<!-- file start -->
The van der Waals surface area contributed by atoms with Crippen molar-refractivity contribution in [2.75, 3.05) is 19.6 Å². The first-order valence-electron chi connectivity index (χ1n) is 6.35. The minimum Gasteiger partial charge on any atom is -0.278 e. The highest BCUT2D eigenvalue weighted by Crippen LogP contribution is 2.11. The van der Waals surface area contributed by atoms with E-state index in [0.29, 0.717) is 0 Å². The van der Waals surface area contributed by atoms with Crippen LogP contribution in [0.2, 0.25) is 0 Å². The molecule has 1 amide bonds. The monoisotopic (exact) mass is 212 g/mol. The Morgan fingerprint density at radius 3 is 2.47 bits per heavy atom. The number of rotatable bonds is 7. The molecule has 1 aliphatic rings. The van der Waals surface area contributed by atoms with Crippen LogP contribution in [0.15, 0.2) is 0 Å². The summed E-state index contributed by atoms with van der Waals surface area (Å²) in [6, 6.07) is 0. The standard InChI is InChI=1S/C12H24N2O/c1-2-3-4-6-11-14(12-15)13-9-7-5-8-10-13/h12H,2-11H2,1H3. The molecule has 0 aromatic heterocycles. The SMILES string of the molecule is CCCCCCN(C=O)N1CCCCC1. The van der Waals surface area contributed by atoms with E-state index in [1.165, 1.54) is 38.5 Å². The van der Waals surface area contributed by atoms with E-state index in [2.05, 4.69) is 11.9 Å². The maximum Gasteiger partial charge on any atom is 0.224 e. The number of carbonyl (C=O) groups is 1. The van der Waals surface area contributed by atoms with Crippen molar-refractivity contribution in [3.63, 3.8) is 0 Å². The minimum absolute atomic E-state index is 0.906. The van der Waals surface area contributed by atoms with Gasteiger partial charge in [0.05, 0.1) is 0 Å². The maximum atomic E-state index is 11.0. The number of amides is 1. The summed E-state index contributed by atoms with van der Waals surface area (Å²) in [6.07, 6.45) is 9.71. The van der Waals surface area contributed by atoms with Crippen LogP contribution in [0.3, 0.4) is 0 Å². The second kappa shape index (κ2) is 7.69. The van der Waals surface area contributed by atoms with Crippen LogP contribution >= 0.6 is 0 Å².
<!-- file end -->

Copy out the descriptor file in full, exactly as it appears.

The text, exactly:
The van der Waals surface area contributed by atoms with Crippen molar-refractivity contribution in [2.75, 3.05) is 19.6 Å². The first-order valence-electron chi connectivity index (χ1n) is 6.35. The minimum Gasteiger partial charge on any atom is -0.278 e. The highest BCUT2D eigenvalue weighted by Crippen LogP contribution is 2.11. The van der Waals surface area contributed by atoms with E-state index in [0.29, 0.717) is 0 Å². The van der Waals surface area contributed by atoms with Crippen LogP contribution in [0.2, 0.25) is 0 Å². The molecule has 1 amide bonds. The monoisotopic (exact) mass is 212 g/mol. The Morgan fingerprint density at radius 3 is 2.47 bits per heavy atom. The number of rotatable bonds is 7. The molecule has 1 aliphatic rings. The van der Waals surface area contributed by atoms with Crippen LogP contribution in [0.15, 0.2) is 0 Å². The summed E-state index contributed by atoms with van der Waals surface area (Å²) in [6, 6.07) is 0. The standard InChI is InChI=1S/C12H24N2O/c1-2-3-4-6-11-14(12-15)13-9-7-5-8-10-13/h12H,2-11H2,1H3. The molecule has 0 aromatic heterocycles. The SMILES string of the molecule is CCCCCCN(C=O)N1CCCCC1. The van der Waals surface area contributed by atoms with E-state index in [1.165, 1.54) is 38.5 Å². The van der Waals surface area contributed by atoms with E-state index in [2.05, 4.69) is 11.9 Å². The maximum Gasteiger partial charge on any atom is 0.224 e. The number of carbonyl (C=O) groups is 1. The van der Waals surface area contributed by atoms with Crippen molar-refractivity contribution in [3.63, 3.8) is 0 Å². The minimum absolute atomic E-state index is 0.906. The van der Waals surface area contributed by atoms with Gasteiger partial charge in [0.05, 0.1) is 0 Å². The maximum atomic E-state index is 11.0. The number of amides is 1. The summed E-state index contributed by atoms with van der Waals surface area (Å²) in [6.07, 6.45) is 9.71. The van der Waals surface area contributed by atoms with Crippen LogP contribution in [0.3, 0.4) is 0 Å². The second kappa shape index (κ2) is 7.69. The van der Waals surface area contributed by atoms with Crippen LogP contribution >= 0.6 is 0 Å².